Seven reasons why Bengaluru is growing to become an unlivable city

A research paper published in this week's 'Current Science' magazine mentions seven major implications for India's fastest growing city

Nidheesh M.K.
Updated24 Jun 2016, 10:04 PM IST
Emissions from the transport sector is about 43.83% (in Greater Bengaluru) on account of large-scale usage of private vehicles. Photo: Hemant Mishra/Mint<br />
Emissions from the transport sector is about 43.83% (in Greater Bengaluru) on account of large-scale usage of private vehicles. Photo: Hemant Mishra/Mint

Bengaluru: Unplanned development is making Bengaluru progressively unlivable, says a research paper published in this week’s Current Science magazine. Authored by Indian Institute of SciencesT.V. Ramachandra and Bharath H. Aithal, the research paper mentions seven major implications for India’s fastest growing city. Edited excerpts from the research paper:

Urbanization and loss of natural resources (wetlands and green spaces):

Urbanization during 1973–2016 (1005% concretization or increase of paved surface) has had a telling influence on Bengaluru’s natural resources, such as decline in green spaces (88% decline in vegetation), wetlands (79% decline), higher air pollutants and sharp decline in groundwater table.

There are only 1.5 million trees to support Bengaluru’s population of 9.5 million (remote sensing data), indicating one tree for every seven persons in the city. This is insufficient even to sequester respiratory carbon (ranges from 540 to 900 g per person per day).

Geovisualization of likely land uses in future shows 93% of Bengaluru’s landscape would be filled with paved surfaces (urban cover) by 2020. This drastic reduction in open and green spaces would make the region rich with green house gases, water-scarce, non-resilient and unlivable, depriving the city-dwellers of clean air, water and environment.

Disappearing lakes

Field studies during 2015–16 of 105 lakes revealed that 98% of the lakes have been encroached upon for constructing illegal buildings (such as high-rise apartments, commercial buildings, slums) and 90% of the lakes are sewage-fed. Indiscriminate disposal of solid and liquid waste has enriched nitrate levels in the surrounding groundwater resources, threatening the health of residents (such as kidney failure or cancer).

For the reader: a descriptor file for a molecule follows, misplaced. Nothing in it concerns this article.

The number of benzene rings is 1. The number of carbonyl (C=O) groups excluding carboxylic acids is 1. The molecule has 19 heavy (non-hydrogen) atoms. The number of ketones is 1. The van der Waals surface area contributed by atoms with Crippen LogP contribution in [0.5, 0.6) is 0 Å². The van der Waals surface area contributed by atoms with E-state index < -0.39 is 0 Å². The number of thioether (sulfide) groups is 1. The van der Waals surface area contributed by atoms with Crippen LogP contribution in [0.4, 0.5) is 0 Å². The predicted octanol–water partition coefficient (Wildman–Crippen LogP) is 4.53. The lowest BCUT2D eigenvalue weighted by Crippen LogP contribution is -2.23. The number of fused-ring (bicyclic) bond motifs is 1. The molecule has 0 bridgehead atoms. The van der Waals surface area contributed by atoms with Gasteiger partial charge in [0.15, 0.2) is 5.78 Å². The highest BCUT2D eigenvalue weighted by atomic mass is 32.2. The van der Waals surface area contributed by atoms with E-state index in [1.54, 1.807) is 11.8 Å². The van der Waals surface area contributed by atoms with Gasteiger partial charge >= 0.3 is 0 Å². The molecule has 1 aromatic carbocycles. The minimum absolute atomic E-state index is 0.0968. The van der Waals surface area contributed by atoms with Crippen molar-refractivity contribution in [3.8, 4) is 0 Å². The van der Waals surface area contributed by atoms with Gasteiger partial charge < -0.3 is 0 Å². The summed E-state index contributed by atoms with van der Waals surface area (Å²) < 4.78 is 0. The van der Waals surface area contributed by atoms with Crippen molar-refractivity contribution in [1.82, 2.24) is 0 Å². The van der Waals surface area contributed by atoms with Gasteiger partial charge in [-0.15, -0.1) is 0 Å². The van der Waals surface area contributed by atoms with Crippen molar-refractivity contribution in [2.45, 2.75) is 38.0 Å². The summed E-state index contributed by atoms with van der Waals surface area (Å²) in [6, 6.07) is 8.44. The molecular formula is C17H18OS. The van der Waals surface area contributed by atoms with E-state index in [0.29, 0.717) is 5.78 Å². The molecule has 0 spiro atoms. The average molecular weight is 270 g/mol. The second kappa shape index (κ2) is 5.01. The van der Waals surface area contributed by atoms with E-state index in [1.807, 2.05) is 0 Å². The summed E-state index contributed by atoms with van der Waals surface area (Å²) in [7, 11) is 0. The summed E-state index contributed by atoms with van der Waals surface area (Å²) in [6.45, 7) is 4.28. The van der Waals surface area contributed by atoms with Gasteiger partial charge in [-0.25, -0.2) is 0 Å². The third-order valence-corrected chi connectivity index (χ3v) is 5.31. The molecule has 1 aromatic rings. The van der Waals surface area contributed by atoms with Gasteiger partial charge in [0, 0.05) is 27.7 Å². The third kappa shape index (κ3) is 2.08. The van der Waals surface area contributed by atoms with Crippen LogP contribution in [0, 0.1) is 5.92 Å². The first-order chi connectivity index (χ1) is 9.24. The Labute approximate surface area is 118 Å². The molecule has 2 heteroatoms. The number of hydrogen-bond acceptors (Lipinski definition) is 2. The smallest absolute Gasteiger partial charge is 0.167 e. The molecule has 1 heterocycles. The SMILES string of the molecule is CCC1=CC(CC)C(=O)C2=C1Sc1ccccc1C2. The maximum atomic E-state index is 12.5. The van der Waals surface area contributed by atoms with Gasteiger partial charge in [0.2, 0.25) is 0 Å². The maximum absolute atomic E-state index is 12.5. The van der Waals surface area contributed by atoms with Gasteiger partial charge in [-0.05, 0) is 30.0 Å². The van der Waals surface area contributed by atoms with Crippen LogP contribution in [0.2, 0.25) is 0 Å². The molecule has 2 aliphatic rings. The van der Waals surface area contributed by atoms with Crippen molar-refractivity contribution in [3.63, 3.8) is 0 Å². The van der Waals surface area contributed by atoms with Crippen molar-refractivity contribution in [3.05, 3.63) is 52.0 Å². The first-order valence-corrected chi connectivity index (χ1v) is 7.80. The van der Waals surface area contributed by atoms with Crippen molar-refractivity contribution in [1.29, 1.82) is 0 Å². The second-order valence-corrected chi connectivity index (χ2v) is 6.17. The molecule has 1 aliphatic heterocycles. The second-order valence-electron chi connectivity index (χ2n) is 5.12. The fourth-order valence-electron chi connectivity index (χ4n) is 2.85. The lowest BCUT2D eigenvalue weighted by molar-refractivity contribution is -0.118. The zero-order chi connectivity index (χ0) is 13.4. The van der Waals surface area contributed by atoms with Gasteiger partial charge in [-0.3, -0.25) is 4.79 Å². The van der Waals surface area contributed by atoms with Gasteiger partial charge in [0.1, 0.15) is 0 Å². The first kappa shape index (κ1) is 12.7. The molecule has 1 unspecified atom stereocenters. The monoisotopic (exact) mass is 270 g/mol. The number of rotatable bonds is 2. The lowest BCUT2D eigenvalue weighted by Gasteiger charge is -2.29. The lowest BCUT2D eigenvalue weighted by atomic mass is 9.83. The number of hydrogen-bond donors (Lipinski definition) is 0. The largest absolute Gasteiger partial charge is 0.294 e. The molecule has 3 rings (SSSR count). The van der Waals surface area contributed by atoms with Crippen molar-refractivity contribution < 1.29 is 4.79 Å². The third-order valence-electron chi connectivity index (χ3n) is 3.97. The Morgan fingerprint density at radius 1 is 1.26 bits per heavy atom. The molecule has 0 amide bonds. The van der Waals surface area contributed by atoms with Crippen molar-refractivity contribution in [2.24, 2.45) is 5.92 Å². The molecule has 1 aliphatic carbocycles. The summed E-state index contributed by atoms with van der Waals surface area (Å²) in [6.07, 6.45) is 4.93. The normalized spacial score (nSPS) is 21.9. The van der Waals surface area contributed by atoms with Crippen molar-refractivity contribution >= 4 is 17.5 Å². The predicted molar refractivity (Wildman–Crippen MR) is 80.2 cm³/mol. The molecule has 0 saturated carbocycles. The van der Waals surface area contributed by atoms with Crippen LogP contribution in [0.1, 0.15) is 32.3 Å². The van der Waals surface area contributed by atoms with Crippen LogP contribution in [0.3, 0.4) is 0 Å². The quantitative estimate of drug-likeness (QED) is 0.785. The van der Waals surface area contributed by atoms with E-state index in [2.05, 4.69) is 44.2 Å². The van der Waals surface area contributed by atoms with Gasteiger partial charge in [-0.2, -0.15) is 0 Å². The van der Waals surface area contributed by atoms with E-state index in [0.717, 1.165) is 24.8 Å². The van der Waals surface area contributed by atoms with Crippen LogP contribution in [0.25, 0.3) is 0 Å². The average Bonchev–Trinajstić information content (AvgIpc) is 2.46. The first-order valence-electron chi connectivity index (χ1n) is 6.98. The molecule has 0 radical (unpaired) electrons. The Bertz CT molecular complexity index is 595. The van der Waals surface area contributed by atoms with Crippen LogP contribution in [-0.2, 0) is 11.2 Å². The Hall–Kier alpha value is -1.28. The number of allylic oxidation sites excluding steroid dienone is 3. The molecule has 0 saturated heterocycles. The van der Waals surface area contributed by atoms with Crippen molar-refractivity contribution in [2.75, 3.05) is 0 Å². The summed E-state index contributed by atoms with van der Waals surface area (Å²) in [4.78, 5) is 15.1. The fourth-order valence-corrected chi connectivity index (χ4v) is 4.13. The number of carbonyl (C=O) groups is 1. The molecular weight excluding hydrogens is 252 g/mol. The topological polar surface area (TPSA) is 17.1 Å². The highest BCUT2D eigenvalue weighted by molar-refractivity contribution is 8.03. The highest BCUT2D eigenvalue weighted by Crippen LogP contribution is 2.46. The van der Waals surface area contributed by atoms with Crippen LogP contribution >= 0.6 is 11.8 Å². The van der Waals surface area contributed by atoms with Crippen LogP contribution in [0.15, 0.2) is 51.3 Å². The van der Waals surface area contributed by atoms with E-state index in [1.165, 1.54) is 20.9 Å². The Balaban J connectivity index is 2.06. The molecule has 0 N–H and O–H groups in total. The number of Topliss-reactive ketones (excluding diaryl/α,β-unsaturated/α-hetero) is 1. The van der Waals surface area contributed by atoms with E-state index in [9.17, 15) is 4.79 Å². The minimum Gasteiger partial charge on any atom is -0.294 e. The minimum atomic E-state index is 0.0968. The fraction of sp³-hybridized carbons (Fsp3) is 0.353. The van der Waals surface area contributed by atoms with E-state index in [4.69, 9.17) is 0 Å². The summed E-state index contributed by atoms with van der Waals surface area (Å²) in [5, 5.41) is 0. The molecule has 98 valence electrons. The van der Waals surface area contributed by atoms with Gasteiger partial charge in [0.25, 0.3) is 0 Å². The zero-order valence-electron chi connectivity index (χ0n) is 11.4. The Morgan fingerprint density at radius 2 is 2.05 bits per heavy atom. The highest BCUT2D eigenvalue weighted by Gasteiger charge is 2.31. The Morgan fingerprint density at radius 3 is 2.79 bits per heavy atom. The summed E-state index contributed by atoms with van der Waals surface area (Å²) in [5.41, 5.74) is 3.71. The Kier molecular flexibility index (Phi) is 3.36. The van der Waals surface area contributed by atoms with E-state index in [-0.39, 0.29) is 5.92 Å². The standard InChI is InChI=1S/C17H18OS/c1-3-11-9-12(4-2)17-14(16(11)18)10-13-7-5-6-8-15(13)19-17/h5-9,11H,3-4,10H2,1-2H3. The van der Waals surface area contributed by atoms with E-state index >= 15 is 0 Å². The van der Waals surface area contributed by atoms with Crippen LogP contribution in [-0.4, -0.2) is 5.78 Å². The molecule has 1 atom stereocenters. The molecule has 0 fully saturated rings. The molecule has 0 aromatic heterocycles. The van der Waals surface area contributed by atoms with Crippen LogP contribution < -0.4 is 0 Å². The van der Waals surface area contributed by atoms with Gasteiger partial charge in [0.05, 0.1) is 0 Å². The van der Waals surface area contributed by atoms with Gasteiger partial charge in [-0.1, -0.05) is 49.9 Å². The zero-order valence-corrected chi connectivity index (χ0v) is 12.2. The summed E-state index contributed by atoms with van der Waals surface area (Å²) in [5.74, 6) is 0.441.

Also Read: How Bengaluru’s civic agencies perform, financially

Fish deaths

Large-scale fish mortality in recent months further highlights the level of contamination and irresponsible management of water bodies. Sustained inflow of untreated sewage has increased the organic content beyond the threshold of remediation capability of the respective water bodies. Ever increasing summer temperatures has also enhanced the biological activities that lower the dissolved oxygen levels leading to fish death due to asphyxiation.

Frequent flooding

The frequent flooding witnessed by the city even during normal rainfall post 2000 is a side effect of ecologically destructive actions such as encroachment of natural drains, conversion of wetlands to residential and commercial layouts and removal of vegetation cover.

Decline in groundwater table

The water table has declined from 28 meter to 300 meter (even 400-500 meter in intensely urbanized area such as IT hub Whitefield), over a period of last 20 years.

Heat island

Surface and atmospheric temperatures of the city have increased due to the loss of natural green cover. Temperature has increased by ~2-2.5°C during the past three decades, highlights the implications of explosive urban growth on local climate, necessitating appropriate mitigation strategies.

Increased carbon footprint

Emissions from the transport sector is about 43.83% (in Greater Bengaluru) on account of large-scale usage of private vehicles. Mobility related to job accounts for 60% of total emissions due to lack of appropriate public transport system. Majority of Bengalureans commute longer distances with private vehicles, thus contributing to emissions.

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First Published:24 Jun 2016, 10:04 PM IST
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